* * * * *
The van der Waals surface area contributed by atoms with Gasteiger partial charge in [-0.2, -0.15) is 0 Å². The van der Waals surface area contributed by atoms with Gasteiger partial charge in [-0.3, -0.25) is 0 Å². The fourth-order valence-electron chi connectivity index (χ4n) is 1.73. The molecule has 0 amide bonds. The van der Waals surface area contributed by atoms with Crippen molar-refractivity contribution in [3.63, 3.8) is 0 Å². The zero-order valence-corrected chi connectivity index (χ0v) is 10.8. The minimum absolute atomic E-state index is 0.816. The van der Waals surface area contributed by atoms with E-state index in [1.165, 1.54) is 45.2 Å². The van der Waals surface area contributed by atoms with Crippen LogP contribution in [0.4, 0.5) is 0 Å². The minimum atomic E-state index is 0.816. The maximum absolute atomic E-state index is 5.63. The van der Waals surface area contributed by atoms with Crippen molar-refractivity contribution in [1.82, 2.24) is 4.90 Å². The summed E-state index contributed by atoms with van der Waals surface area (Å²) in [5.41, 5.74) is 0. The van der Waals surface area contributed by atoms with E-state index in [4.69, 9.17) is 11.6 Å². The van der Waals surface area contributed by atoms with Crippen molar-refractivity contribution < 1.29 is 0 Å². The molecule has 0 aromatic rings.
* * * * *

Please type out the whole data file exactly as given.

The van der Waals surface area contributed by atoms with Gasteiger partial charge in [-0.2, -0.15) is 0 Å². The van der Waals surface area contributed by atoms with Gasteiger partial charge in [-0.3, -0.25) is 0 Å². The fourth-order valence-electron chi connectivity index (χ4n) is 1.73. The molecule has 0 amide bonds. The van der Waals surface area contributed by atoms with Crippen molar-refractivity contribution in [3.63, 3.8) is 0 Å². The zero-order valence-corrected chi connectivity index (χ0v) is 10.8. The minimum absolute atomic E-state index is 0.816. The van der Waals surface area contributed by atoms with E-state index in [1.165, 1.54) is 45.2 Å². The van der Waals surface area contributed by atoms with Crippen LogP contribution in [0.4, 0.5) is 0 Å². The minimum atomic E-state index is 0.816. The maximum absolute atomic E-state index is 5.63. The van der Waals surface area contributed by atoms with Crippen molar-refractivity contribution in [1.82, 2.24) is 4.90 Å². The summed E-state index contributed by atoms with van der Waals surface area (Å²) in [5.41, 5.74) is 0. The van der Waals surface area contributed by atoms with E-state index in [4.69, 9.17) is 11.6 Å². The van der Waals surface area contributed by atoms with Crippen molar-refractivity contribution < 1.29 is 0 Å². The molecule has 0 aromatic rings.